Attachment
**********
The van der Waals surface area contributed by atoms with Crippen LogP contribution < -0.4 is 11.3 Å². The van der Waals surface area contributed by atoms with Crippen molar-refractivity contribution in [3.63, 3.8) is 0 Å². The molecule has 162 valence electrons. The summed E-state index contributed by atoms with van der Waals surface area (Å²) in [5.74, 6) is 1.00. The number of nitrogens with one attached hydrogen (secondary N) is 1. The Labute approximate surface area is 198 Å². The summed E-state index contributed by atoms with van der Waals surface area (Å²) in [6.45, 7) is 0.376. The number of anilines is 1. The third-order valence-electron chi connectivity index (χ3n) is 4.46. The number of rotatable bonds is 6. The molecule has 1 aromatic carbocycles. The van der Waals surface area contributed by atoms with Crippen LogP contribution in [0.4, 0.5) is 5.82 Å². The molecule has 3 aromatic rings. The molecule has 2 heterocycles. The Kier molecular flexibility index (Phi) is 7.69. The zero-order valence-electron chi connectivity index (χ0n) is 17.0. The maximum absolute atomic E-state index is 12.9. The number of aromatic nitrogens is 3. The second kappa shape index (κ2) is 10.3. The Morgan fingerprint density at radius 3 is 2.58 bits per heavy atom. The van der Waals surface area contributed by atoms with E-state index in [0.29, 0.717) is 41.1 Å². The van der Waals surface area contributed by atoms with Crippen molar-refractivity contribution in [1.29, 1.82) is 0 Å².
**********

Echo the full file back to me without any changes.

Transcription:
The van der Waals surface area contributed by atoms with Crippen LogP contribution < -0.4 is 11.3 Å². The van der Waals surface area contributed by atoms with Crippen molar-refractivity contribution in [3.63, 3.8) is 0 Å². The molecule has 162 valence electrons. The summed E-state index contributed by atoms with van der Waals surface area (Å²) in [5.74, 6) is 1.00. The number of nitrogens with one attached hydrogen (secondary N) is 1. The Labute approximate surface area is 198 Å². The summed E-state index contributed by atoms with van der Waals surface area (Å²) in [6.45, 7) is 0.376. The number of anilines is 1. The third-order valence-electron chi connectivity index (χ3n) is 4.46. The number of rotatable bonds is 6. The molecule has 1 aromatic carbocycles. The van der Waals surface area contributed by atoms with Crippen LogP contribution in [0.4, 0.5) is 5.82 Å². The molecule has 3 aromatic rings. The molecule has 2 heterocycles. The Kier molecular flexibility index (Phi) is 7.69. The zero-order valence-electron chi connectivity index (χ0n) is 17.0. The maximum absolute atomic E-state index is 12.9. The number of aromatic nitrogens is 3. The second kappa shape index (κ2) is 10.3. The Morgan fingerprint density at radius 3 is 2.58 bits per heavy atom. The van der Waals surface area contributed by atoms with E-state index in [0.29, 0.717) is 41.1 Å². The van der Waals surface area contributed by atoms with Crippen molar-refractivity contribution in [1.29, 1.82) is 0 Å².